And while part of that journey means engineering new chips and building foundries to fabricate them, CEO Pat Gelsinger apparently believes that courting developers is just as important.
That’s the gist of the company’s Intel Innovation conference, which kicked off in San Jose, California, on Tuesday. The two-day event showcases how Intel can help developers build on its components, with the hope that those same developers will speed up the company’s turnaround.
“Our software ecosystem commitment and the strength of the software capability that we have — it is the biggest, the deepest, the longest of any silicon provider on the planet. Because…it is part of our DNA from the very beginning,” Sandra Rivera, general manager of Intel’s Datacenter and AI Group, told Yahoo Finance.
Intel’s push toward open software and capabilities aims to draw in developers.
“It's always been in our DNA to lower the barriers to entry, to increase developer productivity, and to accelerate that rate of innovation through software,” Rivera said.
During his keynote, Gelsinger pointed to a number of technologies Intel is working on or rolling out — including its new 13th-generation Intel Core processors and its Arc A770 desktop graphics card, which starts at just $329.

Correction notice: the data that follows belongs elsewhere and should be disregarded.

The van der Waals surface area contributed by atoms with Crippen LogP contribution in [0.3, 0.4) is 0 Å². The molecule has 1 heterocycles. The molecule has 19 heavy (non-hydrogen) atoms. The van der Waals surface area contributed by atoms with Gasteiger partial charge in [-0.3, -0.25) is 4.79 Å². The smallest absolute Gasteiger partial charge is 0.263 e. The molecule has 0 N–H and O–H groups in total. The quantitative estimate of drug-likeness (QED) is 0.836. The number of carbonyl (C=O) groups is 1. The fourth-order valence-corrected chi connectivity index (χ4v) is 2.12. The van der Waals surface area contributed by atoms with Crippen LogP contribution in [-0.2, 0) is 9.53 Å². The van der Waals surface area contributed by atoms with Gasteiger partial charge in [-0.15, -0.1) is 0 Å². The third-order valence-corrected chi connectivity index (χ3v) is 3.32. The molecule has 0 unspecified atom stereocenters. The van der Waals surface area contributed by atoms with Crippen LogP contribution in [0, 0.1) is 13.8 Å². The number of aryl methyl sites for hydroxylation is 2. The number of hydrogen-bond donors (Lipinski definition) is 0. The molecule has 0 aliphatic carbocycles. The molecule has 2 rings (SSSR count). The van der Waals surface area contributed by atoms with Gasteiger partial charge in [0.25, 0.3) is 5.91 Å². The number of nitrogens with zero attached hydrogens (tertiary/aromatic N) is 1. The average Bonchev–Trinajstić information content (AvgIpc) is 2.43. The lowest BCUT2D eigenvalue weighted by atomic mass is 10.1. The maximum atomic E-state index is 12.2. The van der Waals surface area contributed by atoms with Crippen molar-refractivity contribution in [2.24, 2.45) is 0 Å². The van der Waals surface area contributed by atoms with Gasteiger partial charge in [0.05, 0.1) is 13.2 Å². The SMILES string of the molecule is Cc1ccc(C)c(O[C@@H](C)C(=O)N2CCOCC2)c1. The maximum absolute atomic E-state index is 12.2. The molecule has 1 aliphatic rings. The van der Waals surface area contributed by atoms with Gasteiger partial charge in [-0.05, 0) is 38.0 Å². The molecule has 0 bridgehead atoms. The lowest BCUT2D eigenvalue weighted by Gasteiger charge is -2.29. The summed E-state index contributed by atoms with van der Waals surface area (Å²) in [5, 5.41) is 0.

But some of the most interesting showcases came in the form of on-stage demos. In one particularly impressive instance, Intel showed off how its AI hardware and software will enable Chipotle restaurants to detect when individual ingredients are running low and inform workers they need to grab more.
Another demo showed how people can use an app to identify items in a handful of sample photos and then teach the software how to find those items in new photos later on. To demonstrate the capability, Gelsinger and company used the software to identify ripe and unripe fruit in just a few clicks.
“It’s not sufficient just to show up with a lot of great silicon,” Raja Koduri, general manager of Intel’s Accelerated Computing Systems and Graphics business, told Yahoo Finance. “That is necessary, but not sufficient. What makes it sufficient is…the developer conversation.”
Intel held its Developer Forum until 2017 when then-CEO Brian Krzanich ended the 20-year-old event. At the time, the company aimed to hold a number of smaller events throughout the year to inform developers of new products and advancements. But Gelsinger clearly sees that as a mistake, and is refocusing the company’s efforts to bring in developers.
“The unifying theme, and the thing that unlocks so much of that value and why the whole theme of this conference is developer enabling, is the software stack. And so software is the big unlock of the hardware,” Rivera said.
Intel will need those developers and software experts to help it right itself after faltering in the chip wars. Revenue declined 22% year-over-year in the second quarter driven, at least partly, by broader economic declines. The company also announced that it was slashing its full-year revenue forecast by $11 billion.
“This quarter’s results were below the standards we have set for the company and our shareholders. We must and will do better. The sudden and rapid decline in economic activity was the largest driver, but the shortfall also reflects our own execution issues,” Gelsinger said at the time.
Now the company needs to ensure that the developers it’s courting are on board and willing to stick around moving forward.
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